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8 things you (probably) didn't know about Scott's Porage Oats

Few Scottish brands are more famous than Scott's Porage Oats, with their porridge being enjoyed in Scotland for over 130 years.

Published: February 7, 2017

But how much do you really know about this famous brand?

1. The Hound from the Game of Thrones grew big and strong on Scott's Porage Oats

Before he went onto become famous in Game of Thrones, the Hound (aka Rory McCann) was the face of Scott's Porage Oats.

We are guessing it's the secret as to how both he (and his brother the Mountain) grew to be so big!

Setting many hearts aflutter across the UK as he reached for the top shelf box of the famous Scottish porridge, Rory brought the kilted mascot to life for a new generation.

2. The man who inspired the kilted mascot was legendary Highland Games athlete Jay Scott


6ft 2in Jay Scott enjoyed worldwide fame in the 1950s and 1960s as a Highland Games heavyweight champion, his prodigious talents even attracted the attention of Hollywood bombshell Jayne Mansfield.

Rumour has it, though, that he didn't know his image was being used by the porridge company.

According to son Rob, the first his dad knew about his picture being on the cereal packet was when a friend spotted it in a shop.

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And, at the time, there were rumours that he didn't receive any payment from the oats company for the use of his image. "I think he only got a one-off payment when he approached them," says Rob.

3. They chose their distinct name to stand out from the crowd

If you’re wondering about the company’s unique spelling of porridge, then that’s a marketing trick: to distinguish themselves from their rivals, they combined the spellings of “porridge” and “potage” – a French word for a thick soup – and ran with it from 1914 onwards.

They even made an advertising campaign based on the fact with the slogan "spell it either way and it means a delicious hot breakfast, but there is a difference. There's something special about Porage because Scott's Porage is made from genuine Scottish oats, the real stuff".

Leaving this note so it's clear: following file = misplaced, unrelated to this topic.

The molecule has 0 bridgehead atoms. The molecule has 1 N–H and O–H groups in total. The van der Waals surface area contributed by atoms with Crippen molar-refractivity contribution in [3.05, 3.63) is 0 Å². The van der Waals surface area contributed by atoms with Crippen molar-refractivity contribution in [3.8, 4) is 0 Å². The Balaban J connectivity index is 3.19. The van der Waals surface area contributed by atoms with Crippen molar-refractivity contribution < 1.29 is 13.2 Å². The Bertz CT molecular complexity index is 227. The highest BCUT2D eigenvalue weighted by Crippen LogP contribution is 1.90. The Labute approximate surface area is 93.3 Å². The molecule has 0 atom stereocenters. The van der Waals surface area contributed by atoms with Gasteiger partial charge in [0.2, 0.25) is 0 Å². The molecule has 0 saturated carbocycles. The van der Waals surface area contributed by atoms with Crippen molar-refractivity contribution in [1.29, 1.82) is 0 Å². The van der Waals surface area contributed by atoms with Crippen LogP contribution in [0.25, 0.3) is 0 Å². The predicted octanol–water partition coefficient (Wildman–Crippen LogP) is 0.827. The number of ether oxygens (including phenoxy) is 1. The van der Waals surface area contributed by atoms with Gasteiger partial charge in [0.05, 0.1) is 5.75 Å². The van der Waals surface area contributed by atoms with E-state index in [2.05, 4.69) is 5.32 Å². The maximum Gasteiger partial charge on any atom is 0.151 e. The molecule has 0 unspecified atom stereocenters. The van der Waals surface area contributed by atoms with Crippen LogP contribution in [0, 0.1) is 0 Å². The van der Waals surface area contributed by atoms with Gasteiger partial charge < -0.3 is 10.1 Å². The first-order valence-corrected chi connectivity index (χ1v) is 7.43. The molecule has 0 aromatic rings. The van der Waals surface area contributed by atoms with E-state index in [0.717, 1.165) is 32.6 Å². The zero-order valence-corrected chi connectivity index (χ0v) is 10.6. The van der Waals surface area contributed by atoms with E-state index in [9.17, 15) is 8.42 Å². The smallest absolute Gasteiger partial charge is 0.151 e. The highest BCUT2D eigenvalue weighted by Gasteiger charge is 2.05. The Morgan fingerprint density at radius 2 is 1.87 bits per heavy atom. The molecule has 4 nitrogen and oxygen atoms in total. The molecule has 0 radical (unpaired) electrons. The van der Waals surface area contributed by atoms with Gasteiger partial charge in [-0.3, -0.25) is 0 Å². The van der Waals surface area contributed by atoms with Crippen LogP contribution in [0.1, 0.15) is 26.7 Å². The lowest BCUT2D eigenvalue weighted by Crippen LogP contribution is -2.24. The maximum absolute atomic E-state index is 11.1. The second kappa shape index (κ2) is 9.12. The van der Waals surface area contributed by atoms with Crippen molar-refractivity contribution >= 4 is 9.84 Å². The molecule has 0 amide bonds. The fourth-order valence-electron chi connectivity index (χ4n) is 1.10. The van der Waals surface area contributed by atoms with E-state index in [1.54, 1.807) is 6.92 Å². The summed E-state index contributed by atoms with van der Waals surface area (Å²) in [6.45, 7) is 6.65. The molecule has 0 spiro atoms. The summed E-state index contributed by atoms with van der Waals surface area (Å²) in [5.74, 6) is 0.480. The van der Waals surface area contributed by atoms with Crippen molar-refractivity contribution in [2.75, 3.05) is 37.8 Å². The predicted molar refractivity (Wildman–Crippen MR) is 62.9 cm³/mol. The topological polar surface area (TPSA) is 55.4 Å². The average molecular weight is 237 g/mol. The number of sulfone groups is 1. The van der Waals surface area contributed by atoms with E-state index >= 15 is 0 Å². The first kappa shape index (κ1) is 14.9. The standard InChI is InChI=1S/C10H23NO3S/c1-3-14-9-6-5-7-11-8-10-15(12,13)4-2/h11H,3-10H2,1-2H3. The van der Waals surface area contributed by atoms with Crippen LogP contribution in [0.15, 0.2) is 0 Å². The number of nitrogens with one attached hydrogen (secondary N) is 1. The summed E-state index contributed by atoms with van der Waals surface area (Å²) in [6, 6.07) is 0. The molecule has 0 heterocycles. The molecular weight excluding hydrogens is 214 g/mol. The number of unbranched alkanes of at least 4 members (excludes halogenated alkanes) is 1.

4. It's the "secret to long life"


One of Scotland's oldest men, former greyhound breeder and racer Neil McNeil, who recently celebrated his 105th birthday, believes the Porage Oats are the secret to his long life.

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Insisting on a daily bowl of the traditional Scottish breakfast cereal, and often requesting a second bowl as a midnight snack, his daughter, Sheila, 72, says he is almost fanatical in his love for the brand, she said: "I have never known anyone to be such a big fan of porridge – he swears by having a bowl every morning to stay in good health and I’m sure he would have it for every meal if he could."

5. They began making porridge 120 years ago

Two brothers, A & R Scott, began the company in 1880 when they started making Scott's Midlothian Oat Flour in the Kingston Dock area of Glasgow.

Even the brand know little of their founders though with their earliest records attributing the running of the business to partners Robert Lauder, who looked after the technical aspects, and William Allen, who controlled the finances.

6. They are really good for you


Since 1984, scientists at Harvard University’s School of Public Health have been following the dietary habits of around 100,000 people and have now come to the conclusion that those of us who regularly eat whole grains, such as porridge oats, can expect to live longer and healthier lives.

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Just one small bowl of porridge a day can increase life expectancy by 5 per cent, and reduce the risk of death by heart disease by 9 per cent.

7. They are owned by Pepsico

Scott's Porage Oats were so successful that they forced their biggest rivals, Quaker porridge oats (who are owned by Pepsico) to buy them over in 1982.

8. They aren't afraid to be flash with their advertising


In 1971, the company drew a lot of attention for their use of a Tartan 1934 Rolls Royce (pictured here in George Square in Glasgow) to promote the brand across Scotland.

Driven by a passion for all things drinks-related, Sean writes for The Scotsman extensively on the subject. He can also sometimes be found behind the bar at the world famous Potstill bar in Glasgow where he continues to enhance his whisky knowledge built up over 10 years advising customers from all over the world on the wonders of our national drink. Recently, his first book was published. Dubbed Gin Galore, it explores Scotland's best gins and the stories behind those that make them.

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